Teresa Ovalle

Welcome to Me

The Mobility of Socializing

on April 13, 2014

Meetup.com is an awesome site that allows the user to easily find like-minded people in their area. The user signs up for an account, she types in the type of group she would like to find and a number of great opportunities populate the screen. She then takes a look at the groups that interest her, and off she goes. Meetup.com brings local people together to do things they enjoy.

Meetup.com claims to be “the world’s largest network of local groups.” It has 15.92 million members and 142,319 groups in 196 countries. A person can find just about anything she wants to do via Meetup.

Meetup’s mission is to “revitalize local community and help people around the world self-organize. Meetup believes that people can change their personal world, or the whole world, by organizing themselves into groups that are powerful enough to make a difference.”

The Meetup mission statement ties directly in to an article I read by Lee Humphreys titled Mobile Social Networks and Urban Public Space. Simply put, this article is about how people use telecommunications to find each other in the local area and meet up to socialize.

Humphreys “identifies three kinds of urban social space: public, parochial and private.” (pg. 6) A public space is characterized by strangers, whereas a private space is characterized by the people we know. (pg. 6) Humphreys also mentions a third space called the parochial space, whereby people are bound together not necessarily by a close tie, but by a personal network or community, such as a neighborhood. (pg. 6)

The different spaces can easily overlap. Most people have found themselves at a party that they felt like an outsider, but the other guests were clearly in the know. The outsider may have noticed that she had entered a community that she was not originally a member. But since she was invited to the community, she can familiarize herself with it and learn to be a part of it, or not.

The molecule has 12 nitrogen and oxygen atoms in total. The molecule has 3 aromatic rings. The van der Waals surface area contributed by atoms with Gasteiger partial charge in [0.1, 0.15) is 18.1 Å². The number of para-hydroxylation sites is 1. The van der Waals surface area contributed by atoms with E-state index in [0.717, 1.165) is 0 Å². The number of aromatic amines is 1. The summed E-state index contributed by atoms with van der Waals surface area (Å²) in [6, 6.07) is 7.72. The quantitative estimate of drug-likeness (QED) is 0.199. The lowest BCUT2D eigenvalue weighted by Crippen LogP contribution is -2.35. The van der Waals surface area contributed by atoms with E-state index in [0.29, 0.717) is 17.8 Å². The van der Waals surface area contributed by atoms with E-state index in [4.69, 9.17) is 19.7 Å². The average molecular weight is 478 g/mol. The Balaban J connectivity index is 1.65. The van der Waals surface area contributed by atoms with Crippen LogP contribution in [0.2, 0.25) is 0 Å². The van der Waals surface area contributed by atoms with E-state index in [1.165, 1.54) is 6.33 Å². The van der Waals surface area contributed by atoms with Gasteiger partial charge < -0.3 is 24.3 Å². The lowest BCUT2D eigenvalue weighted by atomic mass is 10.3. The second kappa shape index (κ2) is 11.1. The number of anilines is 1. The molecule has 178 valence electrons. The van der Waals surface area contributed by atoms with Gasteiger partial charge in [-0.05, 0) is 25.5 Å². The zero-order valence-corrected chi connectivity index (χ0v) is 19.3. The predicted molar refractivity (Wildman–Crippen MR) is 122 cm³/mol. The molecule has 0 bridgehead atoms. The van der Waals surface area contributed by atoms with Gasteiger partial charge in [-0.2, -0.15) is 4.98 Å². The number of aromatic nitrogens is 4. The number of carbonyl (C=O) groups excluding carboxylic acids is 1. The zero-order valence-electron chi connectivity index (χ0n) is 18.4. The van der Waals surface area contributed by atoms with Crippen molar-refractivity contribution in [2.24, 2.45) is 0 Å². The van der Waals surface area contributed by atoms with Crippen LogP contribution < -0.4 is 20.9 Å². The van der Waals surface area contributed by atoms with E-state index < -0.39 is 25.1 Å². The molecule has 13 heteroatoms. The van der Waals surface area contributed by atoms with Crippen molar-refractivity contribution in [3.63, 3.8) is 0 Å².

Mobile social media networks help users become familiar with their surroundings by meeting with friends where they are. A friend may socialize that he is at a local coffee establishment and would like others to join him.

Depending on the location of others and the timing that his friends may be available, his friends may join him for coffee. Humphreys states that, “Parochilization can be defined as the process of creating, sharing and exchanging information, social and locational, to contribute to a sense of commonality among a group of people in public space.” The coffee drinker created a place to meet with friends, sent them his location and asked his friends to join him. Although this group was in a public space, they created their own parochial community.

To change the scenario a bit, let’s say that the coffee drinker socialized that he was heading out for coffee at the local coffee shop, but in transit, he received a message from a friend that asked the coffee drink to change his plans and join his friend at a deli. This is referred to as redirection. “Redirection relates to people’s ability to act on information obtained through their mobile phone to change trips already in progress.” (pg. 7) The use of mobile technology allows the coffee drinker and his friends to change plans on the fly and redirect to somewhere different.

Another advantage of mobile socializing is that the coffee drinker is not limited to meeting with friends in his own neighborhood, the coffee drinker can socialize with friends anywhere he may be in the world. This allows the traveler to have a “sense of social familiarity in unfamiliar locations by allowing groups of friends to coordinate congregation while traveling.” (pg. 11)

Some researchers “warn that mobile social software can lead to homophilous tendencies rather than extending and bridging social circles.” (pg. 14) This may be true whether people connect via mobile socializing or not. I think people tend to go to gatherings with like-minded people whether they were invited by meetup or via a party invitation in the mail. Most people tend to go to gatherings with people they know and with whom they connect. I think there is most often a chance to bridge different social circles, but it’s whether the party attendee wants to take the opportunity.

Either way, the mobility of socializing makes meeting with friends very convenient.

About Meetup

Humphreys, L. (2010). Mobile social networks and urban public space. New Media & Society, 12(5), 763-778.